However, as Sophie continues to live with Howl, he learns how to love as well, and his actions become less self involved and more conscientious of Sophie. While Sophie objects to some of the things he does for her, he ultimately does them in order to make her “wake up” and realize herself for who she is, a pretty and capable woman that gave him a heart. You mentioned him giving her a meadow when she rather be with him– he gave her his childhood home, a precious memory to him, and the means for her to open a shop and take care of herself. I believe he did this to make her understand just how important she is to him, though she didn’t catch on because she didn’t believe she was capable of winning his affection. Her lack of faith in herself and self realization is what keeps her old.

    Keep in mind that at the beginning of the movie Sophie did what her mother wanted her to do and had little confidence in herself as being nothing more than a shadow of a woman (she tells her sister that she’s not pretty enough to be taken away by Howl, and her sister remarks that Sophie only stays at the hat store because their mother wants her to and believes Sophie needs to have a life of her own). She doesn’t have any control over herself and her life, so why care when the witch turns her old?

    When she becomes old she loses the restraints of being a proper young woman, and I think it’s the compound of the Witch’s curse and Howl’s love that allows Sophie to become lovely and assertive. By the end of the movie she does want she wants despite anyone attempting to tell her what to do.

    I also took her kisses and affection as showing that Sophie finds joy in her life. At the beginning of the movie she seems not to care much about anything, but by the end she’s able to exhibit strong expressions of emotion.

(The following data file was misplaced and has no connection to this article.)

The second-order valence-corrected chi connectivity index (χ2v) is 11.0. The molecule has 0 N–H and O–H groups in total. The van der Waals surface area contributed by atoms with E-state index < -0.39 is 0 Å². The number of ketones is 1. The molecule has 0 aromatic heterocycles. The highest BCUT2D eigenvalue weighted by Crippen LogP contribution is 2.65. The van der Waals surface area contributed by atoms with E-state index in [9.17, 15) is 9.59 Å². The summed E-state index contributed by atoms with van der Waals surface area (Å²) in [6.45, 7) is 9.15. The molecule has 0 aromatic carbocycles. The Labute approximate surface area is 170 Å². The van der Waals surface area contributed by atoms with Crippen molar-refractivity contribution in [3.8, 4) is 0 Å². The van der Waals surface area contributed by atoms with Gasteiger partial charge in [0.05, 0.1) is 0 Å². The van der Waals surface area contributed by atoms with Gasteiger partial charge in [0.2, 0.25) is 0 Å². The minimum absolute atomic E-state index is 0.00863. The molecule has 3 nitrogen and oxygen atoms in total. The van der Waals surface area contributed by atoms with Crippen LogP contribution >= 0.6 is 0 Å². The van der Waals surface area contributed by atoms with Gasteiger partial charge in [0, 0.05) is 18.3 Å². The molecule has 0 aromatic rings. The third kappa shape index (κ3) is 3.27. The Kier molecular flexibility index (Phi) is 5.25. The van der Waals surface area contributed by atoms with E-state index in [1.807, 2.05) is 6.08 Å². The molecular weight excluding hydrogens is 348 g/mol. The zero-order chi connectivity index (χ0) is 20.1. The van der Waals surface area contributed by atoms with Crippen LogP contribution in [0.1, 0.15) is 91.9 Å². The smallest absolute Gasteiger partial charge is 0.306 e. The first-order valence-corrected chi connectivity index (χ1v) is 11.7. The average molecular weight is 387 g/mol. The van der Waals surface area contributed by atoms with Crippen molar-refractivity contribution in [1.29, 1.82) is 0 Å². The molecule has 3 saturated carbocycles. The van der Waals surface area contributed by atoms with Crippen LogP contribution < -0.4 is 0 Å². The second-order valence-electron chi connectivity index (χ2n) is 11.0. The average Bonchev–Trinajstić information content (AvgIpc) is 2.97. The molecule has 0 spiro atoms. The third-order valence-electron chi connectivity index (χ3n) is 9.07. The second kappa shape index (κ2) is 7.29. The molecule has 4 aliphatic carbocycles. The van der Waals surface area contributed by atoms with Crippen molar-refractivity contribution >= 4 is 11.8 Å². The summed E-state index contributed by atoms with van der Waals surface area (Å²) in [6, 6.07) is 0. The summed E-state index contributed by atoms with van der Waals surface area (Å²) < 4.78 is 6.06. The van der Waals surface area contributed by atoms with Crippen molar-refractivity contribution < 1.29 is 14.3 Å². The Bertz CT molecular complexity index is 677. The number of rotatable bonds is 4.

In short, Sophie at the beginning of the movie was not a complete person. Her void of emotion symbolizes her lack of heart, like Howl. Only when they fall in love are they able to retrieve their emotions, their hearts, and become whole. Perhaps Sophie isn’t this “kick ass” female version of a male hero, but she wasn’t meant to be. She’s a character with a story of self discovery, which displays a great deal of depth that I find very rewarding.

    Also keeping in mind that the movie is also a self discovery story for Howl as well, and he shouldn’t be discounted simply because he’s male. He should be allowed the same gratuity of making mistakes and learning from them as Sophie is given.

    Finally, I didn’t see her becoming the “obedient wife.” I saw her end up with the person she loved because she defied him and risked losing everything in order to save him.

    All that said, I did like her better as the saucy old woman, haha. I love the movie for her depiction of an old woman and Howl being utterly ridiculous.